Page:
Using adoptive cell therapy to fight cancer

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Published: 11 Nov 2016
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Prof Malcolm Brenner - Baylor College of Medicine, Houston, USA

Prof Brenner talks to ecancertv at the EurocanPlatform Summer School on translational research about the uses of adoptive cell therapy.

In particular, he explains his work looking at the use of T cells to fight lymphoma.


I’ve been giving a talk about the uses of adoptive cell therapy, that’s taking cells from either the patient or a close relative of the patient and putting them back to treat cancers. The original sort of adoptive therapy was called bone marrow transplant or stem cell transplant. It’s now clear that one of the ways that that cures cancer is by a so-called graft versus malignancy effect so cells in the graft act against the cancer and eliminate it. There’s a whole variety of cells in the graft that can do that but the cell type that we have been focussed on has been T-lymphocytes.

Really for about the past twenty years we have been using these to attack malignancies in patients. I think probably it’s clear that one type of malignancy, in particular B-cell malignancy, is very amenable to cellular therapy and that’s true whether you use the conventional receptor on the T-cell, the so-called T-cell receptor TCR or put in an artificial receptor, the so-called chimeric antigen receptor. So a lot of attention recently to CD-19 targeted chimeric antigen receptors which are very effective at removing leukaemia and lymphoma. We have been using the native T-cell receptors to remove Epstein-Barr virus associated lymphomas and those form about 40% of all lymphomas. It works very well, broadly comparable.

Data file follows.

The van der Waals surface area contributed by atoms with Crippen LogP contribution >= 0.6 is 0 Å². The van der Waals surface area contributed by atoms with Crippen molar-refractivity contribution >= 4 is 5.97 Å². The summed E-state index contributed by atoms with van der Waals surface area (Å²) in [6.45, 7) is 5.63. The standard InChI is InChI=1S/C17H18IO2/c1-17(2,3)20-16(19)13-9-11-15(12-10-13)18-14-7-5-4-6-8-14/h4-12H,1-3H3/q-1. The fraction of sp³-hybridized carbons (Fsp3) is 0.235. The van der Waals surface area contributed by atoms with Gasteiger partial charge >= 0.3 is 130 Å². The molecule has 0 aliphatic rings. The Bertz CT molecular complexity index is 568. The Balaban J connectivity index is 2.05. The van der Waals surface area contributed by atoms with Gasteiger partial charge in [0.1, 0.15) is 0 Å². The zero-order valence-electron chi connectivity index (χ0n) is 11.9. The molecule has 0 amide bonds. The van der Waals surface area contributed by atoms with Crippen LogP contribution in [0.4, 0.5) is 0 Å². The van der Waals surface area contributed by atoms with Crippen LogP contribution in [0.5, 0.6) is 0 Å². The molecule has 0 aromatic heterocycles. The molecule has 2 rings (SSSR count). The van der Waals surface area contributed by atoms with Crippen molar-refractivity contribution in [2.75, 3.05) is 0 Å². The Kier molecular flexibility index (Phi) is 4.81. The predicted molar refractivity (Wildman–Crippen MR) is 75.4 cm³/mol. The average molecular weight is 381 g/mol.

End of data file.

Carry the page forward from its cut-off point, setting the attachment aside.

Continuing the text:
Now the challenge is to move it outside B-cells and into other solid tumours because those are much more resistant to immune attack. What I have been talking about is the reasons why they are more resistant and the ways in which we can overcome it. The reasons they are more resistant are that they don’t have good antigens expressed; the antigens fluctuate all the time. The second is that they don’t give the right go signals to the T-cells, the so-called co-stimulation. The third thing is that they produce and have present a whole lot of cells and molecules that turn off the immune response. So our work has been focussed really on overcoming those three problems.

There seem to be some interesting things happening with stem cells…

Stem cells, cancer stem cells are different, obviously, to the mature cells in many tumours. They express different patterns of antigens and are sensitive to different drugs so if you can make them more amenable to being attacked then yes you could use the immune system. Certainly, one of the important things that you have to do is make sure that when you’re targeting a cancer with an immune attack that you also target the stem cell population. But to do that you first of all have to identify the stem cell population and see what its markers are.

Has the technology advanced much lately?

I think mostly what I was talking about was how we’re applying it now to solid tumours and how we’re using T-cells that are targeted to a lot of different antigens on the solid tumour at the same time. Then these generate a nice immune response which is an evolving immune response. Because there’s a lot of activity what happens is you start generating new specificities even above and beyond the ones that you put into the patient. So you get what’s called antigen spreading and are more likely to be able to cope with an evolving tumour. Then I talked about how we’re adding different co-stimulatory signals and blocking the inhibitory signals by genetically engineering with T-cells.

What makes this meeting different from others?

I think what I like about it is there’s two things: first of all it’s small-sized, so people can actually talk to each other. Secondly, the fact that it covers a broad range of topics, rather than focussing in great detail on one topic so you get a view of where the field as a whole is going. And third, of course, because the students are here and I think it’s always good to have challenging questions put to you by people who don’t accept all the dogma and who are really looking for new ideas and challenging the old ones. It gives you an opportunity to talk to people who are doing something slightly different to you but potentially overlapping and arrange new collaborations.  Also a chance to recruit good junior scientists.